Elevated blood pressure is a condition in which systolic blood pressure is 120-129 mmHg and diastolic blood pressure is less than 80 mmHg, according to the CDC (2020), which points out that elevated blood pressure often leads to hypertension. In 2017, The American Heart Association (AHA) released guidelines to aid providers in the early detection and management of hypertension. These guidelines integrate nonpharmacological and pharmacological therapies. The nonpharmacological therapies include following a heart-healthy diet, weight loss, sodium restriction, limitation of alcohol and tobacco consumption, and increased physical activity (AHA, 2018). Hypertension, “the silent killer” is one of the major causes of premature death (WHO, 2019). The review of literature indicates the importance of lifestyle changes for treatment (Doubova et al., 2016). However, primary care providers are reluctant to diagnose younger patients with high blood pressure (Johnson, 2017). The purpose of this study was to determine if primary care provides are treating patients 18 years old or older with elevated blood pressure per the AHA’s 2017 guidelines. The data collected could bring awareness to the 2017 AHA Hypertension guidelines and promote the adherence of these guidelines by primary care providers in reducing elevated blood pressure and preventing hypertension.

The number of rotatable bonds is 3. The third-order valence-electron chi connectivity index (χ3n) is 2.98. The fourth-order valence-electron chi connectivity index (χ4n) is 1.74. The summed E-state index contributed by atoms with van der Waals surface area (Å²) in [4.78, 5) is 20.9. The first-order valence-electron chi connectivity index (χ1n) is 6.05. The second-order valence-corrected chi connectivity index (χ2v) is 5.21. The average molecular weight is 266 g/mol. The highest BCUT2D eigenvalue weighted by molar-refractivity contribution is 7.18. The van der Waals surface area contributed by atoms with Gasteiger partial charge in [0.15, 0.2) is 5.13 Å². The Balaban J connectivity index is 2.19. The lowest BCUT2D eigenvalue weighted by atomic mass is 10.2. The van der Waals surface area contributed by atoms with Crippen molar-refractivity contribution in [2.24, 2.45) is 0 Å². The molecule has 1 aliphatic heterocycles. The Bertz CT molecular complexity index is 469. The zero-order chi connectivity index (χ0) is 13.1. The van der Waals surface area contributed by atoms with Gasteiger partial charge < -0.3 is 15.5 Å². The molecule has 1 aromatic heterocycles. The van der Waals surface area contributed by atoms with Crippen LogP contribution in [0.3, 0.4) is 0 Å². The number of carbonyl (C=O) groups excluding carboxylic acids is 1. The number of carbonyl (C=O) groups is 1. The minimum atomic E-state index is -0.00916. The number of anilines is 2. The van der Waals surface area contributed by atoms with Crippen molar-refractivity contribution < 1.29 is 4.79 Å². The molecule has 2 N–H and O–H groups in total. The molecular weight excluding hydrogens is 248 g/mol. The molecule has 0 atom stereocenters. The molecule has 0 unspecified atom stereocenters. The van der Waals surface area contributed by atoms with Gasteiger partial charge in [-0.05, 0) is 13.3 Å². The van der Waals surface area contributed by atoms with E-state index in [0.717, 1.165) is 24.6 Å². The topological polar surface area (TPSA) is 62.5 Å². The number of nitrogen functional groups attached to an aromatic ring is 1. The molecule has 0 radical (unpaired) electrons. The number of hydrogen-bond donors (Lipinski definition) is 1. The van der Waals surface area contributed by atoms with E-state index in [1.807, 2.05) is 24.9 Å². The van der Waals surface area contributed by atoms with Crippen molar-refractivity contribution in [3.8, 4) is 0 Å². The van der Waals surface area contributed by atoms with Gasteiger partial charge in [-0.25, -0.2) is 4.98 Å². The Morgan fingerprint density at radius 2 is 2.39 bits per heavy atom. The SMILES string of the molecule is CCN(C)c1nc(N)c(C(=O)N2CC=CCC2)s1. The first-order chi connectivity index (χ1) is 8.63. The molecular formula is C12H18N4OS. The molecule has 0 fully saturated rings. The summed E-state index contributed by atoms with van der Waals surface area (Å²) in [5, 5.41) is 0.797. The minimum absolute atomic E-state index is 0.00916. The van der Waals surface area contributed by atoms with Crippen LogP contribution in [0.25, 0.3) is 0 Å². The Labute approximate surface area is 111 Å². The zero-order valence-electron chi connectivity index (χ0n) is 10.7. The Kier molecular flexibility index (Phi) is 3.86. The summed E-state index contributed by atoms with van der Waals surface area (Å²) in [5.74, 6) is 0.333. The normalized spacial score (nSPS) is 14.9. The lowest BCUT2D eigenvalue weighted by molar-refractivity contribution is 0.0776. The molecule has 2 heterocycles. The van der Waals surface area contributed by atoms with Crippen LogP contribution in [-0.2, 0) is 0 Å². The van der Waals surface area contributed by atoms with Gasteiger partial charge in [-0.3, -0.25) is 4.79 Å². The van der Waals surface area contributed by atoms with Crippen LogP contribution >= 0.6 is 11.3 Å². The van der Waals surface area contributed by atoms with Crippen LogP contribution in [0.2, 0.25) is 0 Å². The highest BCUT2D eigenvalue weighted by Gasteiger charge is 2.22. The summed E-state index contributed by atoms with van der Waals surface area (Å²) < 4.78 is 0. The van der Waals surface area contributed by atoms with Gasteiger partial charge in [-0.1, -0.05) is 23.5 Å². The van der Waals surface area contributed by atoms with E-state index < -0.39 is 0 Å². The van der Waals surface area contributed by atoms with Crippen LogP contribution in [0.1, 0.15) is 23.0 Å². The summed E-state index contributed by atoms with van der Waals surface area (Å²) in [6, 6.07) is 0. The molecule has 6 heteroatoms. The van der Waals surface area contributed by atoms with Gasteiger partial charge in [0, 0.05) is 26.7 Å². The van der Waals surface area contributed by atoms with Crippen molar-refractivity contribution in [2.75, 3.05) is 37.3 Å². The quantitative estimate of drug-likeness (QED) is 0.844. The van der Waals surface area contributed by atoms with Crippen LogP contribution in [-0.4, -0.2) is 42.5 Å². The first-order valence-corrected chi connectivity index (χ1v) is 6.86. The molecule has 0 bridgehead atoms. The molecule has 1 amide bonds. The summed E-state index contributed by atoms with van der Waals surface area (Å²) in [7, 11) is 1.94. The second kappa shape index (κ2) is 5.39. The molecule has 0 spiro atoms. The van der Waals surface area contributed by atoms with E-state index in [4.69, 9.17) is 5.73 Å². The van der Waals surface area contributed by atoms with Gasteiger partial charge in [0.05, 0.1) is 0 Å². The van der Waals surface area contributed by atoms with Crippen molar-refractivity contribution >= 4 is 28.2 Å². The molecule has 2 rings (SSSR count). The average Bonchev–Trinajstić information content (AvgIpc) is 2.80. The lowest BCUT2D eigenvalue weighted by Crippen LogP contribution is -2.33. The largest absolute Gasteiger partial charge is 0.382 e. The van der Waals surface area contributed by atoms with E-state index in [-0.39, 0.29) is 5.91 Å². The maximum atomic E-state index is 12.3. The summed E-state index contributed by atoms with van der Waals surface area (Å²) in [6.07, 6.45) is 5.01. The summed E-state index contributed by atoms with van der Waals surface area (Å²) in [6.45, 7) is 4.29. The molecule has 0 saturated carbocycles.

Master of Science in Nursing (MSN)
Dr. Sueanne Davidson
Dr. Shonda Phelon
Archie, Chelsi; Bullock, Chelsea; Johnson, Nekesha; and Lishman, Elizabeth, "Implementation of the 2017 AHA Guidelines by Primary Care Providers in Managing Elevated Blood Pressure a Modifiable Risk Factor of Stroke" (2021). MSN Research Projects. 436.